first_imgI read an interesting article in the Lawrenceburg Register about the Lawrenceburg Tigers and the North Decatur Chargers sharing practice time for the upcoming football season.  By following the rules set down by the IHSAA, if you call your practices a football “camp”, you can invite other teams to these practices.  The Tigers and the Chargers practiced 3 times a day.  This gave both schools’ athletes a change to practice their skills against another squad instead of beating up on their own team members.There are professional football camps, but these are quite expensive.  Ryan Knigga and Steve Stirn, the coaches of the Tigers and Chargers, talked to each other about doing this at a coaching conference held earlier in the year.  It just made sense that working together they could accomplish some of the same goals.  By sharing expenses, it cost very little for each school to participate.The camp was held on Tuesday – Friday.  South Dearborn and Oldenburg Academy participated one of those days.  They took part in some 7 on 7 and 11 on 11 drills.  Just like basketball, the football programs now can simulate games during the off season.last_img read more

first_imgBoth of Syracuse’s (5-2, 2-2 Atlantic Coast) starting cornerbacks, Christopher Fredrick and Scoop Bradshaw, left Saturday’s win over North Carolina with injuries. Fredrick left the game with an apparent leg injury after defending a deep pass in the first quarter. After the game, SU head coach Dino Babers said that Fredrick has a sprained ankle. He did not return to the game Saturday but should be back, Babers said.Early in the second overtime, Bradshaw left the game hurt, favoring his left arm. Trainers appeared to attend to his wrist. Babers did not provide a specific update on Bradshaw’s injury post game.“I didn’t check with Scoop,” Babers said, “I’m not sure with Scoop.”In replacement of Fredrick, Syracuse went to 6-foot-3-inch, 200-pound redshirt freshman Ifeatu Melifonwu at cornerback. Melifonwu, lined up against Anthony Ratliff-Williams, UNC’s No. 1 wide receiver, finished with four pass breakups, including one in single coverage on a post down the left sideline. He also had a five-yard tackle for loss.AdvertisementThis is placeholder text“I just knew I was on the boundary, on No. 17, which is their main receiver,” Melifonwu said. “I just thought every time they’re going to try to get the ball to him.”“I saw like three PBUs,” Babers said, “which is really good. He has long arms, he can stay close to people and I was really proud with the way he played.”Syracuse hosts No. 16 North Carolina State in the Carrier Dome in one week. Comments Published on October 20, 2018 at 7:23 pm Contact Andrew: [email protected] | @A_E_Graham Facebook Twitter Google+last_img read more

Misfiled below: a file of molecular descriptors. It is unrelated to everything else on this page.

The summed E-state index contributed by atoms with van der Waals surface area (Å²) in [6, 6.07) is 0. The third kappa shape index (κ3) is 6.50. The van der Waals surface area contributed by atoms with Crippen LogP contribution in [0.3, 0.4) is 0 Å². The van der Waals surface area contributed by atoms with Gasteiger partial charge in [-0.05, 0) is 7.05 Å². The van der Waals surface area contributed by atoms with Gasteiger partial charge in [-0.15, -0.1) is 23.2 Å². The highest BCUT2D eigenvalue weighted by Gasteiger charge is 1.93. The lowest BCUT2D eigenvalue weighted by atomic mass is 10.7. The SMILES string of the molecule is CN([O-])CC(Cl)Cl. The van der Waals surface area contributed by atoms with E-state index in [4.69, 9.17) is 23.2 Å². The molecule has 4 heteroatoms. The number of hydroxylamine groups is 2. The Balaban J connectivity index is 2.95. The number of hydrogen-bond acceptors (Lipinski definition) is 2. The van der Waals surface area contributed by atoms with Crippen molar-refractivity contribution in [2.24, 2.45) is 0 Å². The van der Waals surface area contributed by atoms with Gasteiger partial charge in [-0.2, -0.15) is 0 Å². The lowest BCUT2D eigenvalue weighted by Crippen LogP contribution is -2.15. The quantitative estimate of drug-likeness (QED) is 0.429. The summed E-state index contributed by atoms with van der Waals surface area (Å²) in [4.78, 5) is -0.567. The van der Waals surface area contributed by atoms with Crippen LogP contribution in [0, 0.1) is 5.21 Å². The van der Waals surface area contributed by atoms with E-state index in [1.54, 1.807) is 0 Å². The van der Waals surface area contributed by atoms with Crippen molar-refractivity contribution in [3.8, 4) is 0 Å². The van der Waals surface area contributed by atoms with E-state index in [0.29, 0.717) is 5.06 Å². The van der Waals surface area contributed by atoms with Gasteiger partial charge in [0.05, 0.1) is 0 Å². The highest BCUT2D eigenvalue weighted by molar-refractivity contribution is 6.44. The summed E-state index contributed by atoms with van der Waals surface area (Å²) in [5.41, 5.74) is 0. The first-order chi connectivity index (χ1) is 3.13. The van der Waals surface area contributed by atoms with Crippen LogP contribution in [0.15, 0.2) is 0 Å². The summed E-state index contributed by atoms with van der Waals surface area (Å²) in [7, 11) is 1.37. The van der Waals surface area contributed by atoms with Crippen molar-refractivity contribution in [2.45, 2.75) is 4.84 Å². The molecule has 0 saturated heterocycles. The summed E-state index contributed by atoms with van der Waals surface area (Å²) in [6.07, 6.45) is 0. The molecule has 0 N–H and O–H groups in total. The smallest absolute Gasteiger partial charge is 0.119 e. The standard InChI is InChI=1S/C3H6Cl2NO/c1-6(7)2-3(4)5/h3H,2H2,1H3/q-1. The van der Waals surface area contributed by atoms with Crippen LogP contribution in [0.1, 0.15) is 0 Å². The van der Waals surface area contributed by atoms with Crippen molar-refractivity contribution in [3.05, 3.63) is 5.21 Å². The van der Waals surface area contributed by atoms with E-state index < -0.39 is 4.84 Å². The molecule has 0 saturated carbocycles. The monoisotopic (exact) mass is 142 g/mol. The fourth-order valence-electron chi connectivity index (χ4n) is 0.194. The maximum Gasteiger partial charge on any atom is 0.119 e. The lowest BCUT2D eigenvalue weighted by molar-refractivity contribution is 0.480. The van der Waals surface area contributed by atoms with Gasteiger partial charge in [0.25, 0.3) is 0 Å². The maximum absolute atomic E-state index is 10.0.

first_img A birdie-three on the 17th hole provided the key to Mark Willis winning the Fullers London Pride Gold Medal in the closest finish in the history of the 17-year history of the popular event for club golfers. It help the 34 year old from the Kendleshire club in Bristol to return 34 Stableford points over the Hotchkin course at Woodhall Spa for an aggregate of 70. That left him tied with playing partner Aiden Tanner from Norwich, who also signed for 34. So a card countback was needed to decide the winner. Both scored 15 points on the back nine, both recorded ten over the back six, but Willis’ birdie at 17 helped give him eight points over the back three compared to Tanner’s seven. It couldn’t have been closer and Willis even managed to get up-and-down from behind a bunker then sink a 15-foot putt on the last hole to save par or the first prize would have slipped away. “That was the longest putt I’d holed all day,” said Willis. “But I’m very surprised but proud to have won. I’m surprised because my game has not been good coming into the event so I didn’t think I’d be in the hunt. “But I think the course and the wind helped me as it made conditions difficult for everyone else. My putter was cold all weekend but it came good when I needed it.” Compared to the first day, conditions improved with a lot of sunshine but the wind gradually increased to be quite strong towards the end, a factor reflected in the scoring. Tanner, the 16 year old from the Costessey Park club, was naturally disappointed but he was disappointed by his form over the back nine. “I messed up on the back nine but Mark played well and deserved to win.” Third place was also decided on countback, Rob Sims from Bulbury Woods in Dorset edging out overnight leader Justin Brassell after both finished with 69 points. Sims, 60 year old warehouseman from Corfe Mullen, recorded 36 points in his second round to Brassell’s 32 and said: “The putts went in today. But I also drove the ball well and my plan was to play for position and I only found two bunkers.” The nine-handicapper had four birdies on his card but was annoyed to not score on the final hole. 18 Aug 2013 Crucial birdie tips the balance in Willis’s favour last_img read more